Within the pages of this remarkable book is a desperately heroic struggle between the House of Civilis and the evil, despicable and disgraced, Victus Claudian. Victus is an incredibly dangerous man who is determined to kill every last member of the Civilis family. Nothing can seemingly stop him. He is a character that made my skin crawl. Victus has absolutely no regard for life, he rapes and murders, without mercy. His actions could be mistaken as that of a madman, but Victus knows exactly what he is doing. Baggot deserves the highest praise in his portrayal of this truly terrible antagonist.

Baggott also deserves acclaim for not only his enthralling narrative but for his confident historical detailing. Here we have an author who knows the history of this period inside out. Baggott brings this era back to life in all its glorious, as well as its abhorrent, detail. Baggott certainly has a novelist gift for understanding what makes history worth reading.

There is a large cast of characters in this book — at least in the beginning — which Baggott has a masterful control of. He also has an intuitive understanding that no man is perfect, and even the most moral sometimes fall from grace. Such insight means that he has written a cast of not only highly appealing characters but more importantly, believable ones. 

I cannot praise this book enough. From the tender moments between a man and a woman to the horrors of the battlefield, there is something for everyone between the pages of ILONA - Wolf Queen: The Civilis Saga Book #2. I cannot wait to get my hands on Book #3 and find out what is to become of the House of Civilis.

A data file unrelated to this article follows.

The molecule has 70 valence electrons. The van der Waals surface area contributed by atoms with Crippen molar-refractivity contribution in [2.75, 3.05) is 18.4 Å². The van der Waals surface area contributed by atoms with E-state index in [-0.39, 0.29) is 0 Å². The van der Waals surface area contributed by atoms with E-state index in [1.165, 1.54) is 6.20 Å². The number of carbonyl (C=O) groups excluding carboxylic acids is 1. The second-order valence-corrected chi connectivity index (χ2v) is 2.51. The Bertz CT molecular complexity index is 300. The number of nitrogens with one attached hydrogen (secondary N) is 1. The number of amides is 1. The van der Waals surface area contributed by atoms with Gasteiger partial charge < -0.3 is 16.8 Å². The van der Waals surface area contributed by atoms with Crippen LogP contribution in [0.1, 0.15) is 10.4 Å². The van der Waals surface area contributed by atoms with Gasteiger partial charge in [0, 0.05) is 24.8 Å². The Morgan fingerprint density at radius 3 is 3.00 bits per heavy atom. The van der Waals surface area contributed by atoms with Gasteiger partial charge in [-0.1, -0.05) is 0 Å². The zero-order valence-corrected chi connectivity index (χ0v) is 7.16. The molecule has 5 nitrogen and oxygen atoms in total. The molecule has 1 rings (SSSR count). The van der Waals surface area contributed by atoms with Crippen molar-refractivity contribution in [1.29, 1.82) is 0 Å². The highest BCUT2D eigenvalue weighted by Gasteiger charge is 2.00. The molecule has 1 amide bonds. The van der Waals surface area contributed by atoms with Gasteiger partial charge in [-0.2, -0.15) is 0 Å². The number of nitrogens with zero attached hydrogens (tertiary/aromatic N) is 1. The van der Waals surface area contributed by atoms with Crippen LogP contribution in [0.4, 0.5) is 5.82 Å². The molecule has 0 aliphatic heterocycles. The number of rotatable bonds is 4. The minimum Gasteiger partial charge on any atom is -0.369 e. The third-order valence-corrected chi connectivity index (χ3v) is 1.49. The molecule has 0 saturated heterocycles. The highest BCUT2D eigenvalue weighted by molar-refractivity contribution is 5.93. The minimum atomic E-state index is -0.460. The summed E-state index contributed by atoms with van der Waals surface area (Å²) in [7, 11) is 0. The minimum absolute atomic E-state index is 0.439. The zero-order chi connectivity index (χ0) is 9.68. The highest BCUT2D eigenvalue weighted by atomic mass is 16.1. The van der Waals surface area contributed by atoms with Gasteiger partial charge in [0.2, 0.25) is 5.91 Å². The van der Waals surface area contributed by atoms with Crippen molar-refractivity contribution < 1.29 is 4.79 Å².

I Highly Recommend.

Review by Mary Anne Yarde.
The Coffee Pot Book Club.

Pick up your copy of
ILONA - Wolf Queen
(The Civilis Saga Book #2)

Peter Baggott

Peter Baggott is a debut author with a deep interest in Roman history. He has served in three uniformed employments and is very familiar with Roman tactics which are still used in everyday life: shield tactics and skills – testudo being much used in the Police and Prison Service.

Peter chose for his writing this historical genre because of his innate interest in the subject and having been born in the Roman city of Lindvm, modern day Lincoln.